British doctors claim to have made an important step toward completing the first womb transplant. They say they have solved the problem of keeping the blood flowing to the transplanted uterus so that a pregnancy can be carried to term in the recipient. Womb transplants, if proven successful in humans, would offer an alternative to surrogacy or adoption for women whose own wombs have been damaged by diseases such as cervical cancer. Around 15,000 women of childbearing age are currently living with a womb that does not work or were born without one [Guardian]. The research was presented at the American Society for Reproductive Medicine (ASRM) conference in Atlanta.
However, the technique has only been demonstrated in rabbits, a far cry from successfully completing a womb transplant in humans. Using a “vascular patch technique” major blood vessels including the aorta were connected. Two of the five rabbits lived to 10 months and dissection after death showed the womb had stayed healthy [BBC News]. The research team has yet to show that the new wombs can actually support a pregnancy, which leaves some scientists skeptical that the procedure is actually an advancement.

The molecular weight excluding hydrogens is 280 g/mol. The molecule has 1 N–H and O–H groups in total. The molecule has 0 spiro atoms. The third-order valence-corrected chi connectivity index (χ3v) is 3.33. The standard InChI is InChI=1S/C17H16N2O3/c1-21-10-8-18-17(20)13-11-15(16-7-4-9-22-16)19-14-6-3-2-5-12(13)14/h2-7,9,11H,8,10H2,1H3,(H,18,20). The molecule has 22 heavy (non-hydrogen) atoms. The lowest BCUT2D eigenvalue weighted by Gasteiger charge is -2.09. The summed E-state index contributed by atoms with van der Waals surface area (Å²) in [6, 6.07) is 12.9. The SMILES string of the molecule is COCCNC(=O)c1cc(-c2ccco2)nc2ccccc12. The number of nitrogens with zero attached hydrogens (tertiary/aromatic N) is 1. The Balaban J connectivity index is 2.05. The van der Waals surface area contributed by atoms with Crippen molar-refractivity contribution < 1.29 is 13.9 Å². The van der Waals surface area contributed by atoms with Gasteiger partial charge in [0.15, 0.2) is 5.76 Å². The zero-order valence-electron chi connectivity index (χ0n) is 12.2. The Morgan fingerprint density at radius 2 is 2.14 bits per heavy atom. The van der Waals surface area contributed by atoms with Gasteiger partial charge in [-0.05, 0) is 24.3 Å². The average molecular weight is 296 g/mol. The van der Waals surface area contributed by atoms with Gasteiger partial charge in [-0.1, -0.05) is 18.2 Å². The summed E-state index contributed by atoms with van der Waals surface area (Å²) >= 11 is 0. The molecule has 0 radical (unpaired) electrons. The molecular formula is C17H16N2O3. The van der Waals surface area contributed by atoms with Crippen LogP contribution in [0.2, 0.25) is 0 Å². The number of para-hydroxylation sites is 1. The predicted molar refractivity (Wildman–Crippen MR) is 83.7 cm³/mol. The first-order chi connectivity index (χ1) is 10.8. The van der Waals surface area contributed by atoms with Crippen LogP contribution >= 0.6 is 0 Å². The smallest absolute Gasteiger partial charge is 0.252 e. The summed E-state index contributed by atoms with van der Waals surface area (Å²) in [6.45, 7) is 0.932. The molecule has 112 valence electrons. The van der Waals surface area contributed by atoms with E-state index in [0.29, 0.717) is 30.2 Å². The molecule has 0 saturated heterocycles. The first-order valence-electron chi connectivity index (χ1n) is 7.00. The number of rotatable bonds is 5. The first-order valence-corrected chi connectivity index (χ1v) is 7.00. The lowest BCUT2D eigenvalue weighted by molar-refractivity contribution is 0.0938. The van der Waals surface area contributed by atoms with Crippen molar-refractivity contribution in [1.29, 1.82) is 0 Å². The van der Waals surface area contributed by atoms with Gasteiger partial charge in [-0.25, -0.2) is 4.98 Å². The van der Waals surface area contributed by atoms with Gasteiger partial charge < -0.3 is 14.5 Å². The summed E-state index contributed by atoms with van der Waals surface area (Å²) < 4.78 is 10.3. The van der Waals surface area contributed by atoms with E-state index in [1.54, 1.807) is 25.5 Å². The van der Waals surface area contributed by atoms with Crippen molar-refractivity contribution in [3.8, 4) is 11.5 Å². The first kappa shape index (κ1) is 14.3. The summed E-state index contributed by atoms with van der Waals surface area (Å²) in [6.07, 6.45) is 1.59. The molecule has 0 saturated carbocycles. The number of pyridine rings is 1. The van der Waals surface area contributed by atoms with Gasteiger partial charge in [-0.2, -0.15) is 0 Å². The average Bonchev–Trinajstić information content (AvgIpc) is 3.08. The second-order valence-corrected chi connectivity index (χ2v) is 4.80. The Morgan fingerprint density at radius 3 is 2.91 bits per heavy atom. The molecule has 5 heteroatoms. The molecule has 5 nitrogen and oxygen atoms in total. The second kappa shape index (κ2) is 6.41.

Ethicists, medics and feminists have long argued as to whether infertility is a disease or a cultural phenomenon born of a society where women feel they have no value if they cannot reproduce. But illness or otherwise, it is not a fatal disease, and the suggestion that women could undergo major transplant surgery to fulfill their desire for a child may prompt unease [BBC News]. A woman who received the transplant would have to take drugs to suppress her immune system to prevent her body from rejecting the foreign organ. To avoid taking the drugs for life, the uterus would likely be removed again after the desired babies had been born.
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